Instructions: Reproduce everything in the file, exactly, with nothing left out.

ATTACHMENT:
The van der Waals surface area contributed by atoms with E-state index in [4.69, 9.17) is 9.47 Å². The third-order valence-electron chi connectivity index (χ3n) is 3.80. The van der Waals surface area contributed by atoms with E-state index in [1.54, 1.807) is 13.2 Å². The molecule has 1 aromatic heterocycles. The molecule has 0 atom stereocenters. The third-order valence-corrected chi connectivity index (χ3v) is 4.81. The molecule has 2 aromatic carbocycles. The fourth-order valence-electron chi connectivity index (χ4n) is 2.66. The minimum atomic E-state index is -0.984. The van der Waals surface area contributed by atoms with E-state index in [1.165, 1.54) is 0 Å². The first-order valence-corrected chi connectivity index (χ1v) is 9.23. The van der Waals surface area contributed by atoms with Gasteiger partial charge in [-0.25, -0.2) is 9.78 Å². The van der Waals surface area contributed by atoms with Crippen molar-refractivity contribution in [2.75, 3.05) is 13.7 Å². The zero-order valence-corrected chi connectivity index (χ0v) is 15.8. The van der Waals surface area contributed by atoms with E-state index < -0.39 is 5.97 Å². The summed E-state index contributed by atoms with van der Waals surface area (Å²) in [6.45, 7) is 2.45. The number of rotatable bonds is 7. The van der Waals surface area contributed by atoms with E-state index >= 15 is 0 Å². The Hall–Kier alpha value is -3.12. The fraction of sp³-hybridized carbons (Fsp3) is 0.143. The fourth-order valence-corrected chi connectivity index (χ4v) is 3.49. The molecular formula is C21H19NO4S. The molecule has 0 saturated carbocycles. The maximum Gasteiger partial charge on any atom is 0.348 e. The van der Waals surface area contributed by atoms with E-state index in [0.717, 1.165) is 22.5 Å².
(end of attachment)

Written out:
The van der Waals surface area contributed by atoms with E-state index in [4.69, 9.17) is 9.47 Å². The third-order valence-electron chi connectivity index (χ3n) is 3.80. The van der Waals surface area contributed by atoms with E-state index in [1.54, 1.807) is 13.2 Å². The molecule has 1 aromatic heterocycles. The molecule has 0 atom stereocenters. The third-order valence-corrected chi connectivity index (χ3v) is 4.81. The molecule has 2 aromatic carbocycles. The fourth-order valence-electron chi connectivity index (χ4n) is 2.66. The minimum atomic E-state index is -0.984. The van der Waals surface area contributed by atoms with E-state index in [1.165, 1.54) is 0 Å². The first-order valence-corrected chi connectivity index (χ1v) is 9.23. The van der Waals surface area contributed by atoms with Gasteiger partial charge in [-0.25, -0.2) is 9.78 Å². The van der Waals surface area contributed by atoms with Crippen molar-refractivity contribution in [2.75, 3.05) is 13.7 Å². The zero-order valence-corrected chi connectivity index (χ0v) is 15.8. The van der Waals surface area contributed by atoms with E-state index < -0.39 is 5.97 Å². The summed E-state index contributed by atoms with van der Waals surface area (Å²) in [6.45, 7) is 2.45. The number of rotatable bonds is 7. The van der Waals surface area contributed by atoms with E-state index >= 15 is 0 Å². The Hall–Kier alpha value is -3.12. The fraction of sp³-hybridized carbons (Fsp3) is 0.143. The fourth-order valence-corrected chi connectivity index (χ4v) is 3.49. The molecular formula is C21H19NO4S. The molecule has 0 saturated carbocycles. The maximum Gasteiger partial charge on any atom is 0.348 e. The van der Waals surface area contributed by atoms with E-state index in [0.717, 1.165) is 22.5 Å².